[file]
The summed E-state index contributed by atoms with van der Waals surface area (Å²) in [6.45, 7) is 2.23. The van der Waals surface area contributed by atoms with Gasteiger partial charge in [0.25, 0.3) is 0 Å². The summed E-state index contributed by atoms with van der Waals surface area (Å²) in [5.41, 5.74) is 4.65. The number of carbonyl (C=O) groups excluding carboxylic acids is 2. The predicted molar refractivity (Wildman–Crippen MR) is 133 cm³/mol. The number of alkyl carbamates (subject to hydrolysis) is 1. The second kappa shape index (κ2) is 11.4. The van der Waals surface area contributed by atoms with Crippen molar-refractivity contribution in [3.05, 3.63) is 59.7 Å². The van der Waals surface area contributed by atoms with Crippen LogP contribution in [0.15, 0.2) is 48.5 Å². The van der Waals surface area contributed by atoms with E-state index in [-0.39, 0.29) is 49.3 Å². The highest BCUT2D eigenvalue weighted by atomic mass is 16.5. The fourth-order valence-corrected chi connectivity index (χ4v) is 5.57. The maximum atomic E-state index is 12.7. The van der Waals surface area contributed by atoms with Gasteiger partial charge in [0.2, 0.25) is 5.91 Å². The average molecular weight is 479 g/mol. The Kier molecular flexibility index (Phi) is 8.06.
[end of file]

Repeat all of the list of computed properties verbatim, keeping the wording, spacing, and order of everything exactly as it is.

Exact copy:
The summed E-state index contributed by atoms with van der Waals surface area (Å²) in [6.45, 7) is 2.23. The van der Waals surface area contributed by atoms with Gasteiger partial charge in [0.25, 0.3) is 0 Å². The summed E-state index contributed by atoms with van der Waals surface area (Å²) in [5.41, 5.74) is 4.65. The number of carbonyl (C=O) groups excluding carboxylic acids is 2. The predicted molar refractivity (Wildman–Crippen MR) is 133 cm³/mol. The number of alkyl carbamates (subject to hydrolysis) is 1. The second kappa shape index (κ2) is 11.4. The van der Waals surface area contributed by atoms with Crippen molar-refractivity contribution in [3.05, 3.63) is 59.7 Å². The van der Waals surface area contributed by atoms with Crippen LogP contribution in [0.15, 0.2) is 48.5 Å². The van der Waals surface area contributed by atoms with E-state index in [-0.39, 0.29) is 49.3 Å². The highest BCUT2D eigenvalue weighted by atomic mass is 16.5. The fourth-order valence-corrected chi connectivity index (χ4v) is 5.57. The maximum atomic E-state index is 12.7. The van der Waals surface area contributed by atoms with Gasteiger partial charge in [0.2, 0.25) is 5.91 Å². The average molecular weight is 479 g/mol. The Kier molecular flexibility index (Phi) is 8.06.